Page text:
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HomeExclusiveWhy Do I Have Really Bad Back Pain

Why Do I Have Really Bad Back Pain

When Should I See My Doctor

How to Get Out of Bed with Lower Back Pain (Less Pain & Faster Healing)

If you have back pain and have lost feeling or movement in your limbs or are having problems controlling your bowels or bladder, call triple 000 immediately and ask for an ambulance.

You should see your doctor or other health care professional for further advice if:

You should see your doctor as soon as possible, if you have a history of cancer, are prone to infection, or use intravenous drugs.

For most people, back pain will resolve in a few weeks with appropriate self-care. After 2 months, 9 out of 10 people will recover from back pain.

How To Sit On A Chair

To sit on a chair safely:

  • Feel the chair at the back of your legs
  • Brace your tummy muscles
  • Use the arms of the chair to help you stand down
  • If the chair has no arms, push on your thighs for a bit of extra support
  • To help your back and make sitting more comfortable:

    • Try to get up and change position regularly
    • Try to sit right back in the chair
    • Put a rolled up towel in the small curve at the bottom of your spine

    What Are The Risk Factors For Developing Low Back Pain

    Anyone can have back pain. Factors that can increase the risk for low back pain include:

    Age: The first attack of low back pain typically occurs between the ages of 30 and 50, and back pain becomes more common with advancing age. Loss of bone strength from osteoporosis can lead to fractures, and at the same time, muscle elasticity and tone decrease. The intervertebral discs begin to lose fluid and flexibility with age, which decreases their ability to cushion the vertebrae. The risk of spinal stenosis also increases with age.

    Fitness level: Back pain is more common among people who are not physically fit. Weak back and abdominal muscles may not properly support the spine. Weekend warriorspeople who go out and exercise a lot after being inactive all weekare more likely to suffer painful back injuries than people who make moderate physical activity a daily habit. Studies show that low-impact aerobic exercise can help maintain the integrity of intervertebral discs.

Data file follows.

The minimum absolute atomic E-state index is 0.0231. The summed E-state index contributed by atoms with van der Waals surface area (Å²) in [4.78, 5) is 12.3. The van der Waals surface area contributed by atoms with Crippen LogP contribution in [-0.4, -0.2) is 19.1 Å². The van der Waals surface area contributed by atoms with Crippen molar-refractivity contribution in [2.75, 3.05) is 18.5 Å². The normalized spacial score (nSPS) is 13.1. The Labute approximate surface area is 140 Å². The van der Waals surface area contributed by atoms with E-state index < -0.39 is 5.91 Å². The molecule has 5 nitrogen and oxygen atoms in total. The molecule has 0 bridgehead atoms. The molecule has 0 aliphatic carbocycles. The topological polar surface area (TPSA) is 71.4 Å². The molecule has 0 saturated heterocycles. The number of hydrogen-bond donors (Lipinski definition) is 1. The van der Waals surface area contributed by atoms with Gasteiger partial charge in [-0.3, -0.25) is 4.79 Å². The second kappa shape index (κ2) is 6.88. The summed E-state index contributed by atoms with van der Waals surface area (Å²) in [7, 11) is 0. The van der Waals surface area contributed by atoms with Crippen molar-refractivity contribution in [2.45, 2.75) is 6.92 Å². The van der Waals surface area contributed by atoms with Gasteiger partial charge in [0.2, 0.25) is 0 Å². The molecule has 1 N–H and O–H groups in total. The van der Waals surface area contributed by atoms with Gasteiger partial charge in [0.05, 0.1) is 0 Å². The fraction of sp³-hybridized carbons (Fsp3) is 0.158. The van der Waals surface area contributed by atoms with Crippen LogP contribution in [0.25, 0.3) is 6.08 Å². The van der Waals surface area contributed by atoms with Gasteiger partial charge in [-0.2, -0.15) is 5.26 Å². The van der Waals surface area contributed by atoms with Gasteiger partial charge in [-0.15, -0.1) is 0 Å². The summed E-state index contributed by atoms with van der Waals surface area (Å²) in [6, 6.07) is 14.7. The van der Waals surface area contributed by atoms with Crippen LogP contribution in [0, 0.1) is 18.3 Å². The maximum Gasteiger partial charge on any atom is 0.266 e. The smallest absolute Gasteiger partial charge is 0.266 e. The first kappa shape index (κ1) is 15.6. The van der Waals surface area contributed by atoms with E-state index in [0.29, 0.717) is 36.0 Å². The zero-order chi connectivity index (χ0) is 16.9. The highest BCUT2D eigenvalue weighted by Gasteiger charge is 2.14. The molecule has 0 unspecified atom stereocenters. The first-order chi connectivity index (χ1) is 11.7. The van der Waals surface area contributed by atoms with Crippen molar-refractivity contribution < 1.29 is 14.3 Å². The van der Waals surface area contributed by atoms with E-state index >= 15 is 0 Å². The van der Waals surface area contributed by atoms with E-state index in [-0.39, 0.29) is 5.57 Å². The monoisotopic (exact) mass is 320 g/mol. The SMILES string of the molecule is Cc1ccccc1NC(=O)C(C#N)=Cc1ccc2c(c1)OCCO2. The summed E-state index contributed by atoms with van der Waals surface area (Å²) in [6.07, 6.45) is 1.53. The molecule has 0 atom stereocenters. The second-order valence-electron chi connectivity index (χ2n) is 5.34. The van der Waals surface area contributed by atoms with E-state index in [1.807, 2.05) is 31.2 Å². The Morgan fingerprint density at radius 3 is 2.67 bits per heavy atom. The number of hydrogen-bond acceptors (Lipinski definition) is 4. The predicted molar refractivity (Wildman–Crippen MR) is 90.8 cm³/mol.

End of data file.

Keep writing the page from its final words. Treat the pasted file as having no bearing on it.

Weight gain: Being overweight, obese, or quickly gaining significant amounts of weight can put stress on the back and lead to low back pain.

    Genetics: Some causes of back pain, such as ankylosing spondylitis , have a genetic component.

    Smoking: It can restrict blood flow and oxygen to the discs, causing them to degenerate faster.

    Backpack overload in children: A backpack overloaded with schoolbooks and supplies can strain the back and cause muscle fatigue.

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    About Lower Back Pain

    Lower back pain is pain in the area of your back from the bottom of your ribs to the top of your legs. It can come from any of the many structures that make up your back. These include bones, joints, muscles, ligaments, nerves and tendons.

    Your spine supports your back. Its made up of 24 separate bones called vertebrae stacked on top of one another. The lower section of your spine is called the lumbar spine. Below the vertebrae, at the bottom of your spine, are bones called your sacrum and coccyx. You may hear lower back pain referred to as lumbosacral pain.

    Discs of cartilage sit between each vertebra, acting as shock absorbers and allowing your spine to bend. Some lower back pain originates from these discs. Your spinal cord threads through the vertebrae, carrying nerve signals between your brain and the rest of your body. If nerves at the base of your spine become compressed or inflamed, it can cause sciatica. Sciatica is a type of pain that starts in your back or buttocks and spreads down your leg.